Synopsis by Mark Deming
The dysfunctional and multi-cultural Khan family returns to the screen in this follow-up to the 1998 hit comedy East Is East. It's 1976 in Salford, England, and life, as always, is chaotic in the home of traditionally minded Pakistani immigrant George (Om Puri) and his working-class British wife Ella (Linda Bassett). Their 15-year-old son Sajid (Aqib Khan) is a target for racist bullies at school and has been picked up for shoplifting, so George decides to take him to Pakistan to learn something of his heritage. Sajid, however, isn't at all interested in getting a crash course in Pakistani culture, and the visit to George's family is made uncomfortable by the presence of his first wife (Ila Arun), whom he hasn't seen in thirty years. Sajid feels like an outcast in Pakistan, but bonds with his big brother Maneer (Emil Marwa), who had been sent there a year earlier and his trying to balance his desire to find a wife with his obsession with Greek singer Nana Mouskouri. Just when Sajid's cultural confusion seemingly couldn't get worse, Ella and her best friend Annie (Leslee Nicol) arrive for an unexpected visit, prompted by George helping himself to their joint bank account. Directed by Andy De Emmony, West Is West received its North American premiere at the 2010 Toronto International Film Festival.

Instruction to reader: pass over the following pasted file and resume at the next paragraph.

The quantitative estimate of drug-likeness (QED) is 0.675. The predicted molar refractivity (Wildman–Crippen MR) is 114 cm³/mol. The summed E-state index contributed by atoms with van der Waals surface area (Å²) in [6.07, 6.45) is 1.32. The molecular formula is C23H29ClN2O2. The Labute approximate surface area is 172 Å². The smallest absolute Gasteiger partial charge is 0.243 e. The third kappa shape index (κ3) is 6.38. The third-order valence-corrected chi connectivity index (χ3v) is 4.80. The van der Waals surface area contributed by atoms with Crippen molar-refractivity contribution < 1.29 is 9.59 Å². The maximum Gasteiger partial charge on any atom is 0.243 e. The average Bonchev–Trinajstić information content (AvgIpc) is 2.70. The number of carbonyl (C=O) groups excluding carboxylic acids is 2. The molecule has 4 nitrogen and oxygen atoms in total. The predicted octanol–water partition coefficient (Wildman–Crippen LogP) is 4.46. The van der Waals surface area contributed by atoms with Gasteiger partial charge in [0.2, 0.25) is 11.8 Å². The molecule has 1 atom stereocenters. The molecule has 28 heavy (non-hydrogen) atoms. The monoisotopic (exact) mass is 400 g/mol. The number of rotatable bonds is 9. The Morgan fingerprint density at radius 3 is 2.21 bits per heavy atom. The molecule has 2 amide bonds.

British, brother, dysfunctional, family, multicultural, Pakistani [nationality], racism